There's a lot of misinformation repeated all over Wikia, and I think that we would be all be better off with the false information corrected.
- Helping myself
When I was a beginner, I learned a lot by reading threads on Community Central. Unfortunately, my own questions lately tend to surpass the level of help available here.
While I haven't learned many new things lately, I did recently learn about "allowusercss/"allowuserjs", although I already knew about "usesitecss"/"usesitejs".
- Sharing the love
Although I ask few questions, I've still received a lot of help, either from things other people have posted, or from Staff answering my numerous support tickets. As such, I feel that it is important that I share my accumulated knowledge with others. To keep my knowledge to myself would be selfish.
Unfortunately, Community Central has many problems, including:
- People not reading threads before replying, which causes:
- Duplicate answers
- Responses which have already been addressed or invalidated
- People leaving deliberately repetitive replies:
- Deliberately repeating the exact same answer
- "I think you should do what the person above me said"
- Allowing off-topic replies, while simultaneously disallowing on-topic replies to old blog posts
- (Any examples I could give would likely target specific users, which is not allowed)
- People posting for the sake of posting, despite not knowing the answer. If you do not add any value to the thread, you should not post a comment.
- Time-discrimination is a cancer plaguing many online communities, especially forums staffed with admins who will use any excuse to flex their mod-muscles. It is unfortunately present on Community Central, causing the locking of threads entirely because a new post has been made too long after the date of the last reply. But valueless replies are a-okay in new threads. There is no reason to display a date in threads, or forums, at all. If a reply was ever worth posting, there is no reason for it to matter when it is posted, or how long since the last reply, as it's going to remain readable in future either way, and it doesn't matter to the person reading it next year how much time passed between replies.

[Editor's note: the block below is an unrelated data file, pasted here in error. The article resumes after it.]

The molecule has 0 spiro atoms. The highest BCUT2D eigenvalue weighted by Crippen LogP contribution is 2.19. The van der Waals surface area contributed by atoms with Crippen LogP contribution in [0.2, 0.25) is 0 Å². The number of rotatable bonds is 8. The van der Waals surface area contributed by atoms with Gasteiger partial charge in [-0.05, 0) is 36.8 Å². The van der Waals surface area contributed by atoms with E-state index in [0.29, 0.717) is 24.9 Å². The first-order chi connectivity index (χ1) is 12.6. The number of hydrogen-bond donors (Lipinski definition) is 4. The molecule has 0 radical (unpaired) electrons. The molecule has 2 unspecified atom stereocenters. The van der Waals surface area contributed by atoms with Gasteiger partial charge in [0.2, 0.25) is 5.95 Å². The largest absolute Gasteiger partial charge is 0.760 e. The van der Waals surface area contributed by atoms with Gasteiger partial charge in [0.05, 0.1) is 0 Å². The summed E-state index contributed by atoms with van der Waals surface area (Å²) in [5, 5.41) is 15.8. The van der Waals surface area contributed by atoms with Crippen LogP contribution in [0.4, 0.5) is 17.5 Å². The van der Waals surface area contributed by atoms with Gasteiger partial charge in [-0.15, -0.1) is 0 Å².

- Lack of "sub-threads"
- It is already possible to leave direct replies to thread replies to create sub-threads, but the existence of sub-threads is not listed in threads.
- Partially answering questions directed at other users
- While anyone is free to reply to anything they like, giving a partial answer to a question directed at another user is pointless and rude.
- If someone actually has a complete answer to the question, then this isn't an issue.
- If someone cannot answer the question in full, then they should give the person being asked an opportunity to answer first.
- If someone partially answers a question directed at me, they obviously think they can answer the question better than I can, so my participation in that thread is over.
As a person who is "here to help", unhelpful replies are frustrating.